Roth's loss was a defeat for the national political organizations who donated generously to help him become the first openly gay statewide elected official.
Georgianna Sent Packing
Georgianna Oliver came to Tulsa about a year ago to run for something. She ran for Congress because it was the only office without a residency requirement; she registered too late to run for anything else. Despite her ability to finance her own campaign, Kathy Taylor-style, and despite the Mayor's public support of her candidacy (Taylor headlined a major Oliver fundraiser), Oliver was trounced by incumbent John Sullivan, who appears to have the job for as long as he wants it and as long as he continues to vote as a consistent conservative in Washington.
Oliver barely beat antiwar activist Mark Manley in the primary, and few Democrats seemed to regard her as a serious candidate. We're curious to see whether she'll stick around or head back to DC.
Inhofe's Strange Shortfall
To no one's surprise, former Tulsa mayor Jim Inhofe won his fourth election to the U. S. Senate. What was surprising is how far Inhofe's vote total lagged behind that of John McCain.
It appears that a big chunk of McCain voters cast a none-of-the-above vote for Senate. Statewide Inhofe's total was only 80 percent of McCain's. Meanwhile, Democrat Andrew Rice beat Obama's total by about 5 percent.
The overall vote in the Senate race was 92 percent that of the presidential race. Some McCain voters evidently went for Democrat Andrew Rice or independent candidate Stephen Wallace for Senate.
Using the presidential numbers as the universe of voters, and counting the independent votes and undervotes together, you'd get Inhofe 52 percent, Rice 36 percent, and "none of the above" 12 percent.
While there are always some number of people who vote for president and skip the rest of the ballot, the drop-off is rarely this dramatic, and in fact down-ticket Republican candidates outpolled Inhofe. John Sullivan received 13 percent more votes than Inhofe in the three counties (Tulsa, Wagoner, and Washington) that make up the bulk of the First District. The combined total for Tom Cole and Mary Fallin in Oklahoma County was on par with McCain's and 24 percent better than Inhofe's.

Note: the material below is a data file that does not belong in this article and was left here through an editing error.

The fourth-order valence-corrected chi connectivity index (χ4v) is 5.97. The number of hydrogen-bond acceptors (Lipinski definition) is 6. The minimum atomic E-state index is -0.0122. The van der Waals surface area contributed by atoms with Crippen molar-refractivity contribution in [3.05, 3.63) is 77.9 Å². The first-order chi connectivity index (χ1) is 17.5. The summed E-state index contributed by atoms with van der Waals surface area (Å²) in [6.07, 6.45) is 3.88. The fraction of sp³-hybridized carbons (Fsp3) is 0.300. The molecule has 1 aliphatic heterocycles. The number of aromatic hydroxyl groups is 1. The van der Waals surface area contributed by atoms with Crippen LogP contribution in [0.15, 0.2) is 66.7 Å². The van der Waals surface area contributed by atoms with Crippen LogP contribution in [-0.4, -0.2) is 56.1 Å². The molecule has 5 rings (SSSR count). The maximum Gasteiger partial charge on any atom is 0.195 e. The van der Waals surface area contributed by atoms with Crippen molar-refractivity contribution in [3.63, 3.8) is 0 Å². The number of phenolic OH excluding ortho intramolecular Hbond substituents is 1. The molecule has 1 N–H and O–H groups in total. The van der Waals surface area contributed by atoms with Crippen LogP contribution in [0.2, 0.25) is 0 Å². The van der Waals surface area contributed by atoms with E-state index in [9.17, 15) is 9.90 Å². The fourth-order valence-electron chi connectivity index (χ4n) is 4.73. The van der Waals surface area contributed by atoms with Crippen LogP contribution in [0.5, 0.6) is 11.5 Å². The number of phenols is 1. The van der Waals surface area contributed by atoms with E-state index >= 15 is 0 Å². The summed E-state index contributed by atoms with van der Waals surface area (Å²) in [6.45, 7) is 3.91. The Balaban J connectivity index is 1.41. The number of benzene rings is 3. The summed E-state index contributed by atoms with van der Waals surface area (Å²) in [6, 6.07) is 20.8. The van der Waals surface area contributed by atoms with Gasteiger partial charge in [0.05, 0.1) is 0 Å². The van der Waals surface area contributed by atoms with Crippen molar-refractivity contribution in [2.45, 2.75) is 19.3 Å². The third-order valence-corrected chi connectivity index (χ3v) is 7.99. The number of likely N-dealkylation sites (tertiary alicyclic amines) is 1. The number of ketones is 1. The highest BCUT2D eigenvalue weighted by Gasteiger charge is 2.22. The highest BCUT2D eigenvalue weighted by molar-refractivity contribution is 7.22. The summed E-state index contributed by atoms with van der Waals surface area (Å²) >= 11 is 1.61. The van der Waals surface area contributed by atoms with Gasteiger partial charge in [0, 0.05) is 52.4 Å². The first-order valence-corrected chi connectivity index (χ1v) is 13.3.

Comparing the result to 2004, it's striking that an incumbent U.S. Senator running against a left-wing State Senator would finish with about as many votes as a former congressman (Tom Coburn) running for an open Senate seat against a sitting congressman who was a perceived moderate (Brad Carson).
We can only guess the reasons for the dramatic dropoff in votes for Inhofe. His endorsement of Kirk Humphreys over Tom Coburn to succeed Don Nickles in the Senate, his behind-the-scenes work on behalf of Randi Miller's mayoral campaign and (it is widely believed in support of the river tax), and his support for overriding the president's veto of a pork-laden water resources bill -- individually these issues have little impact, but cumulatively they seem to have eroded grassroots enthusiasm, despite Inhofe's overall record as one of the Senate's most conservative members.
We suspect that 2nd District Congressman Dan Boren is kicking himself. Given his popularity, his famous name, and his moderate image, plus a funding boost from out-of-state interests anxious to unseat Inhofe, Boren might very well have been able to reclaim his dad's old Senate seat this year. Don't be surprised if he gives it a shot six years from now.
Bluer Than Blue
Oklahoma distinguished itself this year as the reddest of all the red states. Every one of our 77 counties gave a majority of their vote to John McCain and Sarah Palin.
The Democratic Party, like every other social democrat, socialist, and labor party in the world, ought to be assigned the color red, but that battle seems to be lost. Blue is the color they use for friendly forces in military exercises, which may be why the mainstream media chose it for the Democrats.